Arusha, August 12th, '99 (FH) - Former Rwandan Minister for Family Welfare Pauline Nyiramasuhuko and her son Arsène Ntahobali on Thursday pleaded not guilty before the International Criminal Tribunal for Rwanda (ICTR) to new genocide and rape charges. On Tuesday the court granted a prosecutor's request to amend their joint indictment, bringing the number of charges from seven to eleven.

1 min 4Approximate reading time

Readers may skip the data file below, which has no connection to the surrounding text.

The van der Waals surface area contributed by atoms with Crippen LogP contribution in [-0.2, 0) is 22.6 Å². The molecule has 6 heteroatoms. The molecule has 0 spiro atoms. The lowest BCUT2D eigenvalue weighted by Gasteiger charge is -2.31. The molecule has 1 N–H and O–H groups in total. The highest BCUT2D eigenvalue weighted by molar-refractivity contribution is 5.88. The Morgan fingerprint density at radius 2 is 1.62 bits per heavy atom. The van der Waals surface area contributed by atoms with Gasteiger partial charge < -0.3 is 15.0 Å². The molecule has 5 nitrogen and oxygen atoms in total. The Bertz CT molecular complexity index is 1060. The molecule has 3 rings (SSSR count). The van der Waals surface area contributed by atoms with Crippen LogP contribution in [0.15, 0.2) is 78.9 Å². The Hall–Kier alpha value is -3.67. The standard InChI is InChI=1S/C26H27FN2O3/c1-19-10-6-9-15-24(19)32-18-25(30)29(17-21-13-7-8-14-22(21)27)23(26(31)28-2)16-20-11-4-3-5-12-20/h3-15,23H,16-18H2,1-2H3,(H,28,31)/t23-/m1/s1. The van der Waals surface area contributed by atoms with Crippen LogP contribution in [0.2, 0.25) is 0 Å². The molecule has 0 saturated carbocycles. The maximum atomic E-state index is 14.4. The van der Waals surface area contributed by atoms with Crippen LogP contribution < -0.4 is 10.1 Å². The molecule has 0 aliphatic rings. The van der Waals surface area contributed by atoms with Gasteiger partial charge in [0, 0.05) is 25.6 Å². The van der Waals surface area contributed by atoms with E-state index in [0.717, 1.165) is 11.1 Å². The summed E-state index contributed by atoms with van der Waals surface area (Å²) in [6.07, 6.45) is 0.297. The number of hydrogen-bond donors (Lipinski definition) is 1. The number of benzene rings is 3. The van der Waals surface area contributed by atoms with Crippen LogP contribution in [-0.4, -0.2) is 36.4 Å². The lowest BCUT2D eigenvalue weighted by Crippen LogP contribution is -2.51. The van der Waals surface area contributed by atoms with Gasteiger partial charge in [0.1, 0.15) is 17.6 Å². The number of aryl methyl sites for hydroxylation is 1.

The new counts include conspiracy to commit genocide, direct and public incitement to commit genocide, and rape. Nyiramasuhuko is the first woman to be charged with rape as a war crime and crime against humanity. The prosecutor accuses her of encouraging sexual violence as part of widespread and systematic attacks on civilians on "political, ethnic and racial grounds". Up to one million ethnic Tutsis and moderate Hutus died in the Rwandan genocide between April and July 1994. Speaking clearly and calmly, Nyiramasuhuko entered a not guilty plea as each of the eleven counts was read out to her. She was followed by former militiaman Ntahobali who also pleaded not guilty to each of ten counts. The public incitement charge (Count Four) applies only to Nyiramasuhuko. Prosecutors this week requested indictment amendments for four other accused whom they want to group with Nyiramasuhuko and Ntahobali in a joint trial. The six are accused of conspiring to commit crimes in the Butare region of southern Rwanda. The other four accused in the so-called Butare group are former mayor of Muganza Elie Ndayambaje, former mayor of Ngoma Joseph Kanyabashi, and two former prefects of Butare Sylvain Nsabimana and Alphonse Nteziryayo. The court has already granted leave for the prosecution to amend the indictment against Ndayambaje. A decision on the other three is expected shortly. JC/FH (BT§0812e)